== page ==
More trouble for tiger

Avatar BCR | July 10, 2009 0 Likes 0 Ratings

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More trouble for tiger

Deepak Gidwani / DNA
Friday, July 10, 2009 2:57:00 AM

Environment and forests minister Jairam Ramesh may be fretting over poachers pushing the tiger to extinction in Panna and Sariska forest reserves. But the next big shocker could come from Uttar Pradesh where the tiger population could slide into double digits.

Officials of the UP forest department (UPFD) are busy preparing for an exercise which has been steeped in controversy over the past decade — the biennial (two-yearly) tiger census. Data relating to the survival of the big cat have been a sensitive issue as foresters and conservationists slug it out every time a census is done.

This time, the debate focuses on the efficacy of the double camera trap technique, used to estimate the tiger population for the first time in 2007. While UPFD disputed the figures, the National Tiger Conservation Authority (NTCA) brushed aside all reservations, insisting it was the most reliable method available.

“The camera trap method is an advanced technique but it does have its drawbacks,” says UP’s chief Wildlife Warden (CWW) BK Patnaik. However, he hastens to add that since it has been accepted by the NTCA and the Dehradun-based Wildlife Institute of India (WII), which conducted the last census, there is no point in arguing over the matter anymore. “When we are talking about wildlife and that too tigers, no method can be 100 per cent accurate… at best, it’s an estimation,” he said.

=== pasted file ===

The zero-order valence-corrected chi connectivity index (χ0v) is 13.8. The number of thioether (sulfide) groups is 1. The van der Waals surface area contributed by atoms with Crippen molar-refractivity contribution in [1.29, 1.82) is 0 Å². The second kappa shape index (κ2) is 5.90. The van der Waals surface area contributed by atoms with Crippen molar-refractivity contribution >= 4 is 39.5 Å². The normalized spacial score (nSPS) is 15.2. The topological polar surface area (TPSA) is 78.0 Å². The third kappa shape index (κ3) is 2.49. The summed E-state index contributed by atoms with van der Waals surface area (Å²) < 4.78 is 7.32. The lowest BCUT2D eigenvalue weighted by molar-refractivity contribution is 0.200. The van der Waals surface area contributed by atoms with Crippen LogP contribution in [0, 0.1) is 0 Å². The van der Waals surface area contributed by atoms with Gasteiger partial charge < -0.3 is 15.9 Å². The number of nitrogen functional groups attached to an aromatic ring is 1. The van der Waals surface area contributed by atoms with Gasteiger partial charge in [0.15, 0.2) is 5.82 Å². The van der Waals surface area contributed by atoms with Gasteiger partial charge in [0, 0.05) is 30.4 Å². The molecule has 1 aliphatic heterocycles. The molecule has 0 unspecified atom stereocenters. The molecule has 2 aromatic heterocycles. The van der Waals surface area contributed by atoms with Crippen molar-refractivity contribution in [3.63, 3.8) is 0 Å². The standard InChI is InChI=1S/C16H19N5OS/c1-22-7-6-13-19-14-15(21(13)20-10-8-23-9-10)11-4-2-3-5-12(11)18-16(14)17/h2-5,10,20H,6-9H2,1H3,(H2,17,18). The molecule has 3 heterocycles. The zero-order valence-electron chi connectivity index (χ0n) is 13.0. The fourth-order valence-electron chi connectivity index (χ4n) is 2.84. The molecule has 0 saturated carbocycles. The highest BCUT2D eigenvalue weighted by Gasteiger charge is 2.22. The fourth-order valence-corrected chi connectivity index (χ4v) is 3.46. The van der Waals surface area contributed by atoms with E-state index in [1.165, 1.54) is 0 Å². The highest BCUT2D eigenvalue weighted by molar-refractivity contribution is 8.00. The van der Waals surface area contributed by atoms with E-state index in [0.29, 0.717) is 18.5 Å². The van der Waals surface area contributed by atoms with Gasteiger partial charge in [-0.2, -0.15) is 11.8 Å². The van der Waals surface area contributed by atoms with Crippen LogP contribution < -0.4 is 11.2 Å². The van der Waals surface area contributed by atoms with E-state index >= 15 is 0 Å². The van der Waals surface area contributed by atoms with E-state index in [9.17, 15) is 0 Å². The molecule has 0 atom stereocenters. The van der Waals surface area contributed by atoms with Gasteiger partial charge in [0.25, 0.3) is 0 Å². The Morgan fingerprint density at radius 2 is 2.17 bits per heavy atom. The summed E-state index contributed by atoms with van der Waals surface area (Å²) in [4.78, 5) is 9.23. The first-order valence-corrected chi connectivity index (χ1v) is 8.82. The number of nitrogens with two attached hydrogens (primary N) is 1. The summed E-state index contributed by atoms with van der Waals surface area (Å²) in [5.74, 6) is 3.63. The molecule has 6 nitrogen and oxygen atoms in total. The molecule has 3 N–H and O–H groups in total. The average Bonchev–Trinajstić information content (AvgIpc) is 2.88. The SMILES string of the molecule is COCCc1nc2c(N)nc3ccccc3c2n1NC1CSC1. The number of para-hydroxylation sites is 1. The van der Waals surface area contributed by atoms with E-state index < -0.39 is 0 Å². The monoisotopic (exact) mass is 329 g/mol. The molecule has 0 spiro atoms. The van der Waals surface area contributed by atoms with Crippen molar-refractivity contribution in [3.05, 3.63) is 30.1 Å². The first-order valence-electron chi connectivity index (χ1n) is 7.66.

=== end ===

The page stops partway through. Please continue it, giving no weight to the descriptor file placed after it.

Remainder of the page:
The UPFD was up in arms as soon as the last figures were declared in 2008. It was a major embarrassment as the state’s tiger count had taken a nosedive from 273 (UPFD’s 2005 census) to 109 (WII’s 2007 census). The UPFD dashed off its objections to the NTCA expressing strong reservations over the WII report. The NTCA overruled all protests.

“Tiger conservation should not get bogged down by statistics alone,” says Dr Diwakar Sharma, associate director, Species Conservation Programme, World Wildlife Fund (WWF), India. He told DNA by phone from Ranthambore that the camera trap is a more sophisticated technique than the traditional pugmark method. “Lack of training (of forest department staff) could be a major drawback,” he said.

Thereby hangs a tale. While WII conducted the 2007 census, this year it is to be done by the state forest services. A senior UPFD official said no formal training for the camera trap method had been given to any of the staff who would be handling it.

UPFD officials point out other handicaps of the camera trap method. The cameras placed at a height of about two feet would miss out the cubs. Besides, the Dudhwa Tiger Reserve, which has close to a hundred tigers, is surrounded by dense sugarcane fields known to be a thriving habitat of tigers. But no cameras can be placed in these fields due to practical difficulties.

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